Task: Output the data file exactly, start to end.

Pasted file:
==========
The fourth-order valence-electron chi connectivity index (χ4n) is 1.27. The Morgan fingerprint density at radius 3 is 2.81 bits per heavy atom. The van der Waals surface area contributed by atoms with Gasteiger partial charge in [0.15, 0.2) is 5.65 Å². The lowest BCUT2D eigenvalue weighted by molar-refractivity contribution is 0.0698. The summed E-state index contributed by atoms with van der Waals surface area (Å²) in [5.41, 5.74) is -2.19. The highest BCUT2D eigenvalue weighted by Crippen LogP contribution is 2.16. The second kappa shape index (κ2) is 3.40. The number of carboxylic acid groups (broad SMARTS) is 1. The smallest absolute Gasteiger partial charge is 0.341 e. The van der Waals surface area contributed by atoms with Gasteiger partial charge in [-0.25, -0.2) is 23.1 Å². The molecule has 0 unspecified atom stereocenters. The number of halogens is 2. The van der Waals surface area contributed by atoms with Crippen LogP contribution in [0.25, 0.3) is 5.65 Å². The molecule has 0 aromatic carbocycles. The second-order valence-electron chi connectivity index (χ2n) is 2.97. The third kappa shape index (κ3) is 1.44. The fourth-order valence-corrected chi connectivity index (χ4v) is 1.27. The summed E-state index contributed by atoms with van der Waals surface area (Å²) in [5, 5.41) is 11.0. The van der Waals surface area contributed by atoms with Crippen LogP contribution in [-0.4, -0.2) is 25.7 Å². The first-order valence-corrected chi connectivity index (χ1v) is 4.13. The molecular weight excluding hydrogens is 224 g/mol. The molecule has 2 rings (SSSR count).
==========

The fourth-order valence-electron chi connectivity index (χ4n) is 1.27. The Morgan fingerprint density at radius 3 is 2.81 bits per heavy atom. The van der Waals surface area contributed by atoms with Gasteiger partial charge in [0.15, 0.2) is 5.65 Å². The lowest BCUT2D eigenvalue weighted by molar-refractivity contribution is 0.0698. The summed E-state index contributed by atoms with van der Waals surface area (Å²) in [5.41, 5.74) is -2.19. The highest BCUT2D eigenvalue weighted by Crippen LogP contribution is 2.16. The second kappa shape index (κ2) is 3.40. The number of carboxylic acid groups (broad SMARTS) is 1. The smallest absolute Gasteiger partial charge is 0.341 e. The van der Waals surface area contributed by atoms with Gasteiger partial charge in [-0.25, -0.2) is 23.1 Å². The molecule has 0 unspecified atom stereocenters. The number of halogens is 2. The van der Waals surface area contributed by atoms with Crippen LogP contribution in [0.25, 0.3) is 5.65 Å². The molecule has 0 aromatic carbocycles. The second-order valence-electron chi connectivity index (χ2n) is 2.97. The third kappa shape index (κ3) is 1.44. The fourth-order valence-corrected chi connectivity index (χ4v) is 1.27. The summed E-state index contributed by atoms with van der Waals surface area (Å²) in [5, 5.41) is 11.0. The van der Waals surface area contributed by atoms with Crippen LogP contribution in [-0.4, -0.2) is 25.7 Å². The first-order valence-corrected chi connectivity index (χ1v) is 4.13. The molecular weight excluding hydrogens is 224 g/mol. The molecule has 2 rings (SSSR count).